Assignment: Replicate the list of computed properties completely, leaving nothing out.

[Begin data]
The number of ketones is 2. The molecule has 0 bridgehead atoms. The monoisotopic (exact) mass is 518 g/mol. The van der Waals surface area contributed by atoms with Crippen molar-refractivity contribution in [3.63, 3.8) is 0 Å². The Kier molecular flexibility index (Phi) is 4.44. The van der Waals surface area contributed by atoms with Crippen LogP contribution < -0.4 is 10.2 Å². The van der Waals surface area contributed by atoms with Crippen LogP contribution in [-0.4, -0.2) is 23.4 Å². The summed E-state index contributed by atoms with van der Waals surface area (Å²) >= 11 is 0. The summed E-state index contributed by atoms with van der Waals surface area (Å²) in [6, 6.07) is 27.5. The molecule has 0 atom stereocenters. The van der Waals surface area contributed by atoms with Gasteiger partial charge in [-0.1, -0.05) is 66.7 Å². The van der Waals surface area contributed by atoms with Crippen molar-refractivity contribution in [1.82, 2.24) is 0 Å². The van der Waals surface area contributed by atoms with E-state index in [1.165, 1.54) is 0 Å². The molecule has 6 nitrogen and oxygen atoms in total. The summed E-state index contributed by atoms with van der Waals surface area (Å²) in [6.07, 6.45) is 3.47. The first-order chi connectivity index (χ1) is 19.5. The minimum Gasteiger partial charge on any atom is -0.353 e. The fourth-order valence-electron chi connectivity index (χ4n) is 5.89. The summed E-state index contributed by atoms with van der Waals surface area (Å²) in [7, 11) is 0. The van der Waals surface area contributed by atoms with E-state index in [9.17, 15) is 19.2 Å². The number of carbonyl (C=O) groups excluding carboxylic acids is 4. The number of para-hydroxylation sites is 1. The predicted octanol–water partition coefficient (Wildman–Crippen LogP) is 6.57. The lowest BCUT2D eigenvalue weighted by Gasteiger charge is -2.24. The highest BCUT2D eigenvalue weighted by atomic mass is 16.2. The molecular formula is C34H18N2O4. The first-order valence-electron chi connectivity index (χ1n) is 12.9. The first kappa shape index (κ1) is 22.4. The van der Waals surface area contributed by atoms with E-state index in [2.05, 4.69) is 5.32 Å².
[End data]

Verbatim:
The number of ketones is 2. The molecule has 0 bridgehead atoms. The monoisotopic (exact) mass is 518 g/mol. The van der Waals surface area contributed by atoms with Crippen molar-refractivity contribution in [3.63, 3.8) is 0 Å². The Kier molecular flexibility index (Phi) is 4.44. The van der Waals surface area contributed by atoms with Crippen LogP contribution < -0.4 is 10.2 Å². The van der Waals surface area contributed by atoms with Crippen LogP contribution in [-0.4, -0.2) is 23.4 Å². The summed E-state index contributed by atoms with van der Waals surface area (Å²) >= 11 is 0. The summed E-state index contributed by atoms with van der Waals surface area (Å²) in [6, 6.07) is 27.5. The molecule has 0 atom stereocenters. The van der Waals surface area contributed by atoms with Gasteiger partial charge in [-0.1, -0.05) is 66.7 Å². The van der Waals surface area contributed by atoms with Crippen molar-refractivity contribution in [1.82, 2.24) is 0 Å². The van der Waals surface area contributed by atoms with E-state index in [1.165, 1.54) is 0 Å². The molecule has 6 nitrogen and oxygen atoms in total. The summed E-state index contributed by atoms with van der Waals surface area (Å²) in [6.07, 6.45) is 3.47. The first-order chi connectivity index (χ1) is 19.5. The minimum Gasteiger partial charge on any atom is -0.353 e. The fourth-order valence-electron chi connectivity index (χ4n) is 5.89. The summed E-state index contributed by atoms with van der Waals surface area (Å²) in [7, 11) is 0. The van der Waals surface area contributed by atoms with E-state index in [9.17, 15) is 19.2 Å². The number of carbonyl (C=O) groups excluding carboxylic acids is 4. The number of para-hydroxylation sites is 1. The predicted octanol–water partition coefficient (Wildman–Crippen LogP) is 6.57. The lowest BCUT2D eigenvalue weighted by Gasteiger charge is -2.24. The highest BCUT2D eigenvalue weighted by atomic mass is 16.2. The molecular formula is C34H18N2O4. The first-order valence-electron chi connectivity index (χ1n) is 12.9. The first kappa shape index (κ1) is 22.4. The van der Waals surface area contributed by atoms with E-state index in [2.05, 4.69) is 5.32 Å².